The researchers at WIV worked in collaboration with scientists in other countries, including the United States, on investigating the features of coronaviruses that could lead to infection of humans. That’s exactly what you would expect them to do. They never created a virus that could be infectious.

    I don’t believe they did, but it’s possible, and the last sentence is simply assuming what it wants to prove.

    The labs followed all the standard procedures for work of this type and passed an international inspection.

    Leaks from labs which have passed inspection can still happen. The original SARS escaped twice from Chinese labs. Foot-and-mouth escaped from a British lab. And it’s not clear the correct procedures were followed at the second Wuhan lab working on bat coronaviruses, the Wuhan Center for Disease Control, which is very close to the market. Nor can we know that the correct procedures were carried out when collecting samples from bat caves. In my estimation, the most likely way a Wuhan lab could be involved in the origin of SARS-CoV-2 is that a collector for one of the labs acquired a symptomless case, and spread it to some vulnerable species at the market, without them or their lab knowing anything about it.

    There is strong evidence that the outbreak began in the market.

    There is strong evidence the market was important in spreading the virus. The question is: how did it get to the market in the first place? We know (because it has happened on fur farms) that humans can infect other vulnerable species.

    It’s true that the exact infectious animal carrying SARS-CoV-2 has not been identified but the circumstantial evidence is strong—just as strong as the circumstantial evidence that sends some people to jail. It’s crazy to say that evidence for animal transmission is missing when ALL the evidence for the presence of SARS-CoV-2 at WIT is also missing.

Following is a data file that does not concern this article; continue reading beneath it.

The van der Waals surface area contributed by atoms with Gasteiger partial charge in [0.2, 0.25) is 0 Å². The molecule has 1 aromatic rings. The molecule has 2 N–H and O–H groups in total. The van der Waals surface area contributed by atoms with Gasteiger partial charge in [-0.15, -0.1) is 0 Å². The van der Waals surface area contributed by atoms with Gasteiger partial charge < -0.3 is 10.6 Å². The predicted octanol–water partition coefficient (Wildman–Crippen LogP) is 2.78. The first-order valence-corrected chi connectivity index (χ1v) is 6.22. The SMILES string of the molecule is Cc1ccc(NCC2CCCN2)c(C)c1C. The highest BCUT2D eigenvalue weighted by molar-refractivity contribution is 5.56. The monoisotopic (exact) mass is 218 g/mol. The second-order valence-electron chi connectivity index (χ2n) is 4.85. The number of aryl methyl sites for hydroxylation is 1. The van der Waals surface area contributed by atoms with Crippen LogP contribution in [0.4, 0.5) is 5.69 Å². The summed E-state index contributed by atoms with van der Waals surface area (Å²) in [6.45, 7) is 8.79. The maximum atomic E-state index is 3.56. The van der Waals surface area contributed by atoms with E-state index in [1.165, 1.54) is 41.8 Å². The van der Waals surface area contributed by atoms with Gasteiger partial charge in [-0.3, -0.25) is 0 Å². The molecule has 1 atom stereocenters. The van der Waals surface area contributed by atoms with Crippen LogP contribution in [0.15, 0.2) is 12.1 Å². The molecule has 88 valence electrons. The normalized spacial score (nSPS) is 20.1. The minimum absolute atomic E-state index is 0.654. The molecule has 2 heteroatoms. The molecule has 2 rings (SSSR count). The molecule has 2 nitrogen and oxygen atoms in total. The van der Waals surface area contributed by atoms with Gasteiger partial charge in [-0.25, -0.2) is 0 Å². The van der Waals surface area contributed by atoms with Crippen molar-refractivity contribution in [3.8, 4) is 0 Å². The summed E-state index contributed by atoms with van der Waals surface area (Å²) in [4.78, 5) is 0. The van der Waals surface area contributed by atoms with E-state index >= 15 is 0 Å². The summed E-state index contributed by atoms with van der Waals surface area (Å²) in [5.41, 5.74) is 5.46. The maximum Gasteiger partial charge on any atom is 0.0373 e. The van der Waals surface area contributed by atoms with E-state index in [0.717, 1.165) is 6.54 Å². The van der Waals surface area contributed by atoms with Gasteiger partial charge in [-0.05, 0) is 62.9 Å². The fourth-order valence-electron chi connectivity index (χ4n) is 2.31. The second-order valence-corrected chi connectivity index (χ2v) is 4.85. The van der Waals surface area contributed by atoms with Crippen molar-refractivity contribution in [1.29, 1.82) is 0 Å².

Other than the strong circumstantial evidence I noted above.

    I highly recommend the BBC radio series Fever: The Hunt For Covid’s Origin. Which does not come down on one side or the other but does make clear how utterly obstructive the Chinese authorities have been. They, of course, deny not only that a lab leak could have been responsible, but also that the “wet market” trade could have been: according to them, the virus probably came into China on frozen food.

  13. CompulsoryAccount7746, Sky Captain says

    I don’t understand why the lab leak hypothesis is popular at all, but I suspect it’s because most people are uncomfortable with the idea that natural processes can produce surprising effects in the absence of intent. It’s the same bias that drives creationism.

    Yes. One person I’d met was hung up on “Wouldn’t the virus be easier to stop if it were man-made?” as if she were shopping for comfortable realities. I responded, “Knowing whether there was an arsonist or not wouldn’t help put out the fire.” A minute later, she repeated her fantasy talking point, as if I’d said nothing.

    Likewise, she thought American hospitals were inflating fatalities… by counting deaths from covid exacerbating other ailments. And that it was a weapon, despite the fact that a virus affecting the entire planet, including China, would be lousy targeting.

  14. Daryl Lafferty says

    I must be missing something. The article says that 2 out of 3 Americans believe the lab story, but then says that it’s a myth and that scientists vehemently disagree, along with words like “consensus”, and “body of evidence is entirely unequivocal” .

    I would call that boosting the evidence over the conspiracy theory.

  15. christoph says

    @ Daryl Lafferty, #14: I don’t get it either. I have noticed that progressives criticize the NYT for being too right wing and conservatives criticize it for being too woke. Maybe they’re too centrist? (?)